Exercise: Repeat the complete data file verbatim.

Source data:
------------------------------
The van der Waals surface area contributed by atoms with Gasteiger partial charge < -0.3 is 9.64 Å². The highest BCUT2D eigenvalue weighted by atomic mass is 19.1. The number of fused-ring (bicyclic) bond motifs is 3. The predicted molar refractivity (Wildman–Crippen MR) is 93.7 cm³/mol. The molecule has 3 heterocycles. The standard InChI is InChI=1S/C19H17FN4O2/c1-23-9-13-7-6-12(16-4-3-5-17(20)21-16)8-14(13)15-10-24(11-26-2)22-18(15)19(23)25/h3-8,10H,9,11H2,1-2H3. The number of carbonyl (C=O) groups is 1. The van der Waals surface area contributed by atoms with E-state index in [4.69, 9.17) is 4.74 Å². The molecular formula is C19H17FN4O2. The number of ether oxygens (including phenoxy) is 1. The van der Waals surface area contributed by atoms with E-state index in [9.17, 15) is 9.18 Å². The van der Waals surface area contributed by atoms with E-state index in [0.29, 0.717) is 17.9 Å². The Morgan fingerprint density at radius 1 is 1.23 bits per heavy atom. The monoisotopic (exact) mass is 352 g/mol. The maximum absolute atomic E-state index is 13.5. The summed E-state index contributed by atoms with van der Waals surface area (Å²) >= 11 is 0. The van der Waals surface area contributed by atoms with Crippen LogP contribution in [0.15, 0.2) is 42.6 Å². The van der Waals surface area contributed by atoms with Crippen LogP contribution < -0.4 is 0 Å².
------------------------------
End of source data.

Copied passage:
The van der Waals surface area contributed by atoms with Gasteiger partial charge < -0.3 is 9.64 Å². The highest BCUT2D eigenvalue weighted by atomic mass is 19.1. The number of fused-ring (bicyclic) bond motifs is 3. The predicted molar refractivity (Wildman–Crippen MR) is 93.7 cm³/mol. The molecule has 3 heterocycles. The standard InChI is InChI=1S/C19H17FN4O2/c1-23-9-13-7-6-12(16-4-3-5-17(20)21-16)8-14(13)15-10-24(11-26-2)22-18(15)19(23)25/h3-8,10H,9,11H2,1-2H3. The number of carbonyl (C=O) groups is 1. The van der Waals surface area contributed by atoms with E-state index in [4.69, 9.17) is 4.74 Å². The molecular formula is C19H17FN4O2. The number of ether oxygens (including phenoxy) is 1. The van der Waals surface area contributed by atoms with E-state index in [9.17, 15) is 9.18 Å². The van der Waals surface area contributed by atoms with E-state index in [0.29, 0.717) is 17.9 Å². The Morgan fingerprint density at radius 1 is 1.23 bits per heavy atom. The monoisotopic (exact) mass is 352 g/mol. The maximum absolute atomic E-state index is 13.5. The summed E-state index contributed by atoms with van der Waals surface area (Å²) >= 11 is 0. The van der Waals surface area contributed by atoms with Crippen LogP contribution in [0.15, 0.2) is 42.6 Å². The van der Waals surface area contributed by atoms with Crippen LogP contribution < -0.4 is 0 Å².